How to mainstream environmental health into Universal Health Coverage
Nigeria’s UHC champion can mainstream environmental health into UHC by working with other critical stakeholders to increase awareness about the impacts of climate change, and ensuring there is greater consideration for a climate transition to a low-carbon economy in Nigeria. Policymakers should strive for evidence-based climate adaptation that protects health and prioritises a climate resilient health system.

In terms of prevention, environmental health should be addressed within the service-oriented nature of UHC. At service-delivery level, human resources for health can be strengthened to deploy counselling and behavioural change models, where environmental health factors such as exposure to contaminated air and water can be prevented. Educating communities on these environmental exposures is paramount to successfully protecting their health status.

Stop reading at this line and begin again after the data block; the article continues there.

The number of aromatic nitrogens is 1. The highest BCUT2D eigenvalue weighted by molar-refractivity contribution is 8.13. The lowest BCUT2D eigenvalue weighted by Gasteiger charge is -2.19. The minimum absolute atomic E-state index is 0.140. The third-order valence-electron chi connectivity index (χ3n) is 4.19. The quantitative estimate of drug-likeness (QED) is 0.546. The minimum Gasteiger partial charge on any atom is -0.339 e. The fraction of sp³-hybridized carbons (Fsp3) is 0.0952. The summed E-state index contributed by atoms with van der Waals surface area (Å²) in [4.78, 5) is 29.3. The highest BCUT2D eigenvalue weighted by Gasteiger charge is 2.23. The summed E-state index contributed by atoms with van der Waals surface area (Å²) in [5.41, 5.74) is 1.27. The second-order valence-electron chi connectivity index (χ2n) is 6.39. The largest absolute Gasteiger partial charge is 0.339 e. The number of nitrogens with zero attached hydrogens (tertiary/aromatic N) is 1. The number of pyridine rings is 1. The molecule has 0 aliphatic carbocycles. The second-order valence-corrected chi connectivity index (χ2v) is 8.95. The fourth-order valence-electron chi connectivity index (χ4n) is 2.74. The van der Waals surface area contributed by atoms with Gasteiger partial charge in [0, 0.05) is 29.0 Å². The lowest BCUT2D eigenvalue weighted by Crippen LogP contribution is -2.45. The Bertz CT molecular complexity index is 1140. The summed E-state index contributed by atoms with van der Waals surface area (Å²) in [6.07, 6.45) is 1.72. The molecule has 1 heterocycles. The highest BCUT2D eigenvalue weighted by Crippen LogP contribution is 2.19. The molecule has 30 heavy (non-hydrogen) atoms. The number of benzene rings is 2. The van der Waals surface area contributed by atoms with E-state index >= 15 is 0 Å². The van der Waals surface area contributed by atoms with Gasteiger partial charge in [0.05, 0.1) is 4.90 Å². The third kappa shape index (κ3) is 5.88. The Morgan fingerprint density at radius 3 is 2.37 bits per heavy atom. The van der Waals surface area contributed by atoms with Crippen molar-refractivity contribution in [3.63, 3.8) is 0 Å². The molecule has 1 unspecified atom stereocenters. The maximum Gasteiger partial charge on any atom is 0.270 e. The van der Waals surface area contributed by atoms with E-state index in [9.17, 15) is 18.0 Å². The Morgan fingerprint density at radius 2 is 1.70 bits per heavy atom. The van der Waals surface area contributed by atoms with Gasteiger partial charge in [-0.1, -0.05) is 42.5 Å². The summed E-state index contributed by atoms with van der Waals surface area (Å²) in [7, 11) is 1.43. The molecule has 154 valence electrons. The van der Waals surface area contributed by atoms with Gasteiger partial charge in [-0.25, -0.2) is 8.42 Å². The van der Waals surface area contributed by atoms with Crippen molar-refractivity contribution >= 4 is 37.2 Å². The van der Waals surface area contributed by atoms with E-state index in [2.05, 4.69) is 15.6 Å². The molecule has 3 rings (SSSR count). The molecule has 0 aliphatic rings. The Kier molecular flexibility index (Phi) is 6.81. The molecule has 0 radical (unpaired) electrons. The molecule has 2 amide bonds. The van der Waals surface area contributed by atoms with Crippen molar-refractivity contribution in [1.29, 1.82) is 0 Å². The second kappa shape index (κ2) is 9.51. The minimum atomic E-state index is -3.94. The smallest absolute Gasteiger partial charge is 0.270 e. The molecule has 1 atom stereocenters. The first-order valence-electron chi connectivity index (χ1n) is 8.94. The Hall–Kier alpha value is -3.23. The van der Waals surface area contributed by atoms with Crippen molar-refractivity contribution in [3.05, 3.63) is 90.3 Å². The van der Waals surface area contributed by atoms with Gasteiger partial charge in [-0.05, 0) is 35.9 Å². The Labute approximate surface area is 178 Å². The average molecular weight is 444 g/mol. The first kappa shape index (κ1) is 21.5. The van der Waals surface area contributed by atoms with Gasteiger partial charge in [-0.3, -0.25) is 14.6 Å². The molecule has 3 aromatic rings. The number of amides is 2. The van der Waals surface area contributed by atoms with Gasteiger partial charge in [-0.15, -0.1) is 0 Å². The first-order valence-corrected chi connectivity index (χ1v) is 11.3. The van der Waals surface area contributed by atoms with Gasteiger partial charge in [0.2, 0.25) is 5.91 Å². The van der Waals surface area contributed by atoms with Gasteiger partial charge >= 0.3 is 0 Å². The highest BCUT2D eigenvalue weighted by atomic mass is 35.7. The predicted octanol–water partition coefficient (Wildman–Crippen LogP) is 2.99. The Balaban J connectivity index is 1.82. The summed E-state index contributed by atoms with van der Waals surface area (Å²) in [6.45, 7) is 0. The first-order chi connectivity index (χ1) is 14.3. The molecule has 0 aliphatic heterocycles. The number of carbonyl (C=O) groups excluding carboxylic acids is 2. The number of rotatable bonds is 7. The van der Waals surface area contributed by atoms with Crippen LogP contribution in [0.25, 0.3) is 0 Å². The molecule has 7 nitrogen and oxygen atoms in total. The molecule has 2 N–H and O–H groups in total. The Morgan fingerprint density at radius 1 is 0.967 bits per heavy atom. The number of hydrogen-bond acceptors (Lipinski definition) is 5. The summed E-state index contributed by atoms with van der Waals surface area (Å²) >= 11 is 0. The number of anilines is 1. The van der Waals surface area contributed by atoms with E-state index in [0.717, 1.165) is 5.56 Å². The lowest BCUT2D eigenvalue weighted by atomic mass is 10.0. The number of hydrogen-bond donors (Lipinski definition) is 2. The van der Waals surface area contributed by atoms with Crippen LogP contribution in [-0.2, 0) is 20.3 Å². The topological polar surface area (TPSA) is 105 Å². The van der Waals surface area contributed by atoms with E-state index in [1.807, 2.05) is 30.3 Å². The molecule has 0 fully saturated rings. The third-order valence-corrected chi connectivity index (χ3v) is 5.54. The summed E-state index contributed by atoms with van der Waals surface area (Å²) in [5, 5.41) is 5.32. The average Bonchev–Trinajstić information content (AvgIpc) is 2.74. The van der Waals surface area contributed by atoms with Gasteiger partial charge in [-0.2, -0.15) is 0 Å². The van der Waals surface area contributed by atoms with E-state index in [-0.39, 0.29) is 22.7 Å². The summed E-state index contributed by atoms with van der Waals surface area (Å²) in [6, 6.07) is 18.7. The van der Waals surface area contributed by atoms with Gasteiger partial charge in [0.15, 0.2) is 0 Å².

The objectives of climate action and UHC are similar: Ensure equity without exception, mitigate health risks, and empower everyone to lead their healthiest lives without suffering financial hardship.

So, we ask, who will be Nigeria’s next UHC champion? Perhaps as Professor Tanimola Akande aptly put it at our 2017 UHC Dialogue, “We do not necessarily need a single #UniversalHealthCoverage champion. We could have multiple local champions advocating for UHC.” As Nigeria hurtles towards an election year, and today as we join all countries across the globe to mark World Health Day, perhaps we can all be UHC champions, advocating for stronger health systems and a healthier planet.